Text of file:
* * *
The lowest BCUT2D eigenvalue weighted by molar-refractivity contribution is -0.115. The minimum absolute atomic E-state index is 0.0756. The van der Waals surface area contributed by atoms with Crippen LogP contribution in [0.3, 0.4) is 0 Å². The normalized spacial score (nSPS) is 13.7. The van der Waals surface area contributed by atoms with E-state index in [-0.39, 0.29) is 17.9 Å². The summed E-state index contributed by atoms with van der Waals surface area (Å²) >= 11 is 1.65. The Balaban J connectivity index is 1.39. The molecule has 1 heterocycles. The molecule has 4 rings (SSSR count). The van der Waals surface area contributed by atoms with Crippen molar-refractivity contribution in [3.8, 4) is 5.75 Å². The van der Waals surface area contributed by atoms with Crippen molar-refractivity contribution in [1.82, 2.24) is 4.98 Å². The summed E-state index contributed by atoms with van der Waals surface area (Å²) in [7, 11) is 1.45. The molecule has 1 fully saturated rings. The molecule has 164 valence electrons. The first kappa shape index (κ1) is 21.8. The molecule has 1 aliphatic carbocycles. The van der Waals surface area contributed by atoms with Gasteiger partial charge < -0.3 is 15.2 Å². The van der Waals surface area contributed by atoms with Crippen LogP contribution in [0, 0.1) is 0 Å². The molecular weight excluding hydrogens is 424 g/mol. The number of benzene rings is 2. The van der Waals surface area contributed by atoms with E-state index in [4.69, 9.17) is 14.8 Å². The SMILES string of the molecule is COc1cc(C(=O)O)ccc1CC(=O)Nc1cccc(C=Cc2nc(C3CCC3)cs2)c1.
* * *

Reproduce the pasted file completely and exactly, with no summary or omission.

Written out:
The lowest BCUT2D eigenvalue weighted by molar-refractivity contribution is -0.115. The minimum absolute atomic E-state index is 0.0756. The van der Waals surface area contributed by atoms with Crippen LogP contribution in [0.3, 0.4) is 0 Å². The normalized spacial score (nSPS) is 13.7. The van der Waals surface area contributed by atoms with E-state index in [-0.39, 0.29) is 17.9 Å². The summed E-state index contributed by atoms with van der Waals surface area (Å²) >= 11 is 1.65. The Balaban J connectivity index is 1.39. The molecule has 1 heterocycles. The molecule has 4 rings (SSSR count). The van der Waals surface area contributed by atoms with Crippen molar-refractivity contribution in [3.8, 4) is 5.75 Å². The van der Waals surface area contributed by atoms with Crippen molar-refractivity contribution in [1.82, 2.24) is 4.98 Å². The summed E-state index contributed by atoms with van der Waals surface area (Å²) in [7, 11) is 1.45. The molecule has 1 fully saturated rings. The molecule has 164 valence electrons. The first kappa shape index (κ1) is 21.8. The molecule has 1 aliphatic carbocycles. The van der Waals surface area contributed by atoms with Gasteiger partial charge < -0.3 is 15.2 Å². The van der Waals surface area contributed by atoms with Crippen LogP contribution in [0, 0.1) is 0 Å². The molecular weight excluding hydrogens is 424 g/mol. The number of benzene rings is 2. The van der Waals surface area contributed by atoms with E-state index in [4.69, 9.17) is 14.8 Å². The SMILES string of the molecule is COc1cc(C(=O)O)ccc1CC(=O)Nc1cccc(C=Cc2nc(C3CCC3)cs2)c1.